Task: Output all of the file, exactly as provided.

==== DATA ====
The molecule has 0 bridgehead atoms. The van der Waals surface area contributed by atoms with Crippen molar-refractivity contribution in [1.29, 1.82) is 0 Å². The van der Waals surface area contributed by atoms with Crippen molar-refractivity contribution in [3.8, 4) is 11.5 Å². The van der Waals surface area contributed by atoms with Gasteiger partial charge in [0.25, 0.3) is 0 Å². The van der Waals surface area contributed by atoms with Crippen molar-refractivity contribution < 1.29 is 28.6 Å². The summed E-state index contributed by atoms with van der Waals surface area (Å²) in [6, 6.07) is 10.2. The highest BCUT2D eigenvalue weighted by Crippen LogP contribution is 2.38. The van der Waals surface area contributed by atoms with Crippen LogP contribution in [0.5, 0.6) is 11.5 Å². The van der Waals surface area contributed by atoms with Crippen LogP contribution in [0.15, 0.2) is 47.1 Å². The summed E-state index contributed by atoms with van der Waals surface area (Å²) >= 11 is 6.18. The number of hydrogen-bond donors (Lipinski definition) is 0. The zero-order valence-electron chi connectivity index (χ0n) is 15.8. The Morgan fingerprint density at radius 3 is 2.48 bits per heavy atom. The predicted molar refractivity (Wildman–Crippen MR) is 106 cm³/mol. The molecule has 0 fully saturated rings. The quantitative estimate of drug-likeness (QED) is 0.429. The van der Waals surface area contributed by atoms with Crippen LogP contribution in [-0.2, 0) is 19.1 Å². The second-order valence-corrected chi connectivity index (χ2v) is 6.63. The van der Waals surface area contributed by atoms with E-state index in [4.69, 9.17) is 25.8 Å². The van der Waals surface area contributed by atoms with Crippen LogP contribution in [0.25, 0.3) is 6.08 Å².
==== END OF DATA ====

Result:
The molecule has 0 bridgehead atoms. The van der Waals surface area contributed by atoms with Crippen molar-refractivity contribution in [1.29, 1.82) is 0 Å². The van der Waals surface area contributed by atoms with Crippen molar-refractivity contribution in [3.8, 4) is 11.5 Å². The van der Waals surface area contributed by atoms with Gasteiger partial charge in [0.25, 0.3) is 0 Å². The van der Waals surface area contributed by atoms with Crippen molar-refractivity contribution < 1.29 is 28.6 Å². The summed E-state index contributed by atoms with van der Waals surface area (Å²) in [6, 6.07) is 10.2. The highest BCUT2D eigenvalue weighted by Crippen LogP contribution is 2.38. The van der Waals surface area contributed by atoms with Crippen LogP contribution in [0.5, 0.6) is 11.5 Å². The van der Waals surface area contributed by atoms with Crippen LogP contribution in [0.15, 0.2) is 47.1 Å². The summed E-state index contributed by atoms with van der Waals surface area (Å²) >= 11 is 6.18. The number of hydrogen-bond donors (Lipinski definition) is 0. The zero-order valence-electron chi connectivity index (χ0n) is 15.8. The Morgan fingerprint density at radius 3 is 2.48 bits per heavy atom. The predicted molar refractivity (Wildman–Crippen MR) is 106 cm³/mol. The molecule has 0 fully saturated rings. The quantitative estimate of drug-likeness (QED) is 0.429. The van der Waals surface area contributed by atoms with Crippen LogP contribution in [-0.2, 0) is 19.1 Å². The second-order valence-corrected chi connectivity index (χ2v) is 6.63. The van der Waals surface area contributed by atoms with E-state index in [4.69, 9.17) is 25.8 Å². The van der Waals surface area contributed by atoms with Crippen LogP contribution in [0.25, 0.3) is 6.08 Å².